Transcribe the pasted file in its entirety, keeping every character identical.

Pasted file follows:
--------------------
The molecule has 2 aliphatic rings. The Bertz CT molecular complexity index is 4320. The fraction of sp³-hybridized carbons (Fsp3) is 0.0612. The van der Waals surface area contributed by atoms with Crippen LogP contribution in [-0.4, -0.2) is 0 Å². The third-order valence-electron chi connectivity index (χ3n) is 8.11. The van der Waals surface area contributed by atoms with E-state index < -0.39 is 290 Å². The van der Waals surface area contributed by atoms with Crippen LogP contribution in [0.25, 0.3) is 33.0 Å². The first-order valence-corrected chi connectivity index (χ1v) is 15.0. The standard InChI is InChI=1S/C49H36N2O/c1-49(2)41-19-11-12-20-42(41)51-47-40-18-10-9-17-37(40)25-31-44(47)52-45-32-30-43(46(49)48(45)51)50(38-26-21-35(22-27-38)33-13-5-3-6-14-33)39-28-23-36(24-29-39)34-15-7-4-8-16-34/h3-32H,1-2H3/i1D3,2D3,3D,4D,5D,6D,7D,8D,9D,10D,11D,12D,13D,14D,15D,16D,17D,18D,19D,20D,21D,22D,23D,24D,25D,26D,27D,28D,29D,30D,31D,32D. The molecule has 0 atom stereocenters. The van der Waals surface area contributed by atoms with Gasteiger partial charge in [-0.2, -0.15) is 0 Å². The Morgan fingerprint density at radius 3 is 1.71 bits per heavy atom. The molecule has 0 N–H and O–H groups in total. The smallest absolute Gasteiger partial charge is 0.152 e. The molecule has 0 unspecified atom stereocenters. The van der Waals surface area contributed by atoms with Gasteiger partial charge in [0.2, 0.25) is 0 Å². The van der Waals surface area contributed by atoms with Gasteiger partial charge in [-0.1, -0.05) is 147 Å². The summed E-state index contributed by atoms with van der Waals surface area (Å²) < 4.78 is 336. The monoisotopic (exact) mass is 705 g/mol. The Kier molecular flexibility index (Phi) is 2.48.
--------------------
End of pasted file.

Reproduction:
The molecule has 2 aliphatic rings. The Bertz CT molecular complexity index is 4320. The fraction of sp³-hybridized carbons (Fsp3) is 0.0612. The van der Waals surface area contributed by atoms with Crippen LogP contribution in [-0.4, -0.2) is 0 Å². The third-order valence-electron chi connectivity index (χ3n) is 8.11. The van der Waals surface area contributed by atoms with E-state index < -0.39 is 290 Å². The van der Waals surface area contributed by atoms with Crippen LogP contribution in [0.25, 0.3) is 33.0 Å². The first-order valence-corrected chi connectivity index (χ1v) is 15.0. The standard InChI is InChI=1S/C49H36N2O/c1-49(2)41-19-11-12-20-42(41)51-47-40-18-10-9-17-37(40)25-31-44(47)52-45-32-30-43(46(49)48(45)51)50(38-26-21-35(22-27-38)33-13-5-3-6-14-33)39-28-23-36(24-29-39)34-15-7-4-8-16-34/h3-32H,1-2H3/i1D3,2D3,3D,4D,5D,6D,7D,8D,9D,10D,11D,12D,13D,14D,15D,16D,17D,18D,19D,20D,21D,22D,23D,24D,25D,26D,27D,28D,29D,30D,31D,32D. The molecule has 0 atom stereocenters. The van der Waals surface area contributed by atoms with Gasteiger partial charge in [-0.2, -0.15) is 0 Å². The Morgan fingerprint density at radius 3 is 1.71 bits per heavy atom. The molecule has 0 N–H and O–H groups in total. The smallest absolute Gasteiger partial charge is 0.152 e. The molecule has 0 unspecified atom stereocenters. The van der Waals surface area contributed by atoms with Gasteiger partial charge in [0.2, 0.25) is 0 Å². The van der Waals surface area contributed by atoms with Gasteiger partial charge in [-0.1, -0.05) is 147 Å². The summed E-state index contributed by atoms with van der Waals surface area (Å²) < 4.78 is 336. The monoisotopic (exact) mass is 705 g/mol. The Kier molecular flexibility index (Phi) is 2.48.